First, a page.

Watermarks. Watermarks indicate the highest (maximum) or lowest (minimum) value an item has seen since monitoring began. An example of a watermark element would be the largest number of rows that were affected by an update operation.
Information. As the name implies, information elements provide reference-type details of all monitoring activities performed. Examples of information elements would include buffer pool names, database names and aliases, path details, etc.
Timestamps. Timestamps indicates the date and time an activity or event took place. Timestamp values are provided as the number of seconds and microseconds that have elapsed since January 1, 1970. An example of a timestamp element would be the date and time the first connection to a database was established.
Time. Time elements keep track of the amount of time that was spent performing an activity or event. Time values are provided as the number of seconds and microseconds that have elapsed since the activity or event was started and some time elements are resettable. An example of a time element would be the amount of time that was spent performing a sort operation.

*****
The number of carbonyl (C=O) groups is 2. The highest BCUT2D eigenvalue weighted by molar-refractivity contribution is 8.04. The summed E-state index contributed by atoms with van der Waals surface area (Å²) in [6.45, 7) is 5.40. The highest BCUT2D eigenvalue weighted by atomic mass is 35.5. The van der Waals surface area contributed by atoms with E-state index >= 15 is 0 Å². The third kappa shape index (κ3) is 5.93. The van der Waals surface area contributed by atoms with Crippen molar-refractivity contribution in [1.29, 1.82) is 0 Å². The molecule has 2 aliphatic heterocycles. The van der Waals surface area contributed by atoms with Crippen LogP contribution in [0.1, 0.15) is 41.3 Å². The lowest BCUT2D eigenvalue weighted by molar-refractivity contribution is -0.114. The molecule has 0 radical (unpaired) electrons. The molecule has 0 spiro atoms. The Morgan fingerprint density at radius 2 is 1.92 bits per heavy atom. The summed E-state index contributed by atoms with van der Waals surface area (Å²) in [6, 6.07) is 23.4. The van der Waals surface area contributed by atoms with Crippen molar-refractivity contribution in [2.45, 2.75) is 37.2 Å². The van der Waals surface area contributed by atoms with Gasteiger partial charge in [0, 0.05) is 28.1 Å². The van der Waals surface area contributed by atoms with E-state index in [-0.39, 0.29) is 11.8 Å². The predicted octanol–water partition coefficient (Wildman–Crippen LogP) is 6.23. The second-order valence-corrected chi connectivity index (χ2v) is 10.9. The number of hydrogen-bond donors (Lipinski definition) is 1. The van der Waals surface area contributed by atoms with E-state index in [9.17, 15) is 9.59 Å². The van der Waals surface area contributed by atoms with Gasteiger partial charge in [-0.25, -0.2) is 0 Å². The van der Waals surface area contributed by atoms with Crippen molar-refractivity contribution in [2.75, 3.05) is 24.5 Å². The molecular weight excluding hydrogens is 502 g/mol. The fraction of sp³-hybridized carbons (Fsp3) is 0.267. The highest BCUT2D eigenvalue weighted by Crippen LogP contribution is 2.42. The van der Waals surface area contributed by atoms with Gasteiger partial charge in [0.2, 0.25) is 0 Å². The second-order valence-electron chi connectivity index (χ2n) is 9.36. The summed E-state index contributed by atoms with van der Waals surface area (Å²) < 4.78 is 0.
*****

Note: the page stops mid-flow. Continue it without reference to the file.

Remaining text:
The database system monitor can utilize any combination of these elements to capture monitor data, and once collected, several methods can be used to present the data stored in each element used; for both snapshot monitors and event monitors, you have the option of storing all data collected in files or database tables, viewing it on-screen, or processing it using a custom application. (The database system monitor returns monitor data to a client application using a self-describing data stream. With a snapshot monitoring application you call the appropriate snapshot APIs to capture a snapshot and then process the data stream returned; with an event monitoring application, you prepare to receive the data produced via a file or a named pipe, activate the appropriate event monitor, and process the data stream as it is received.)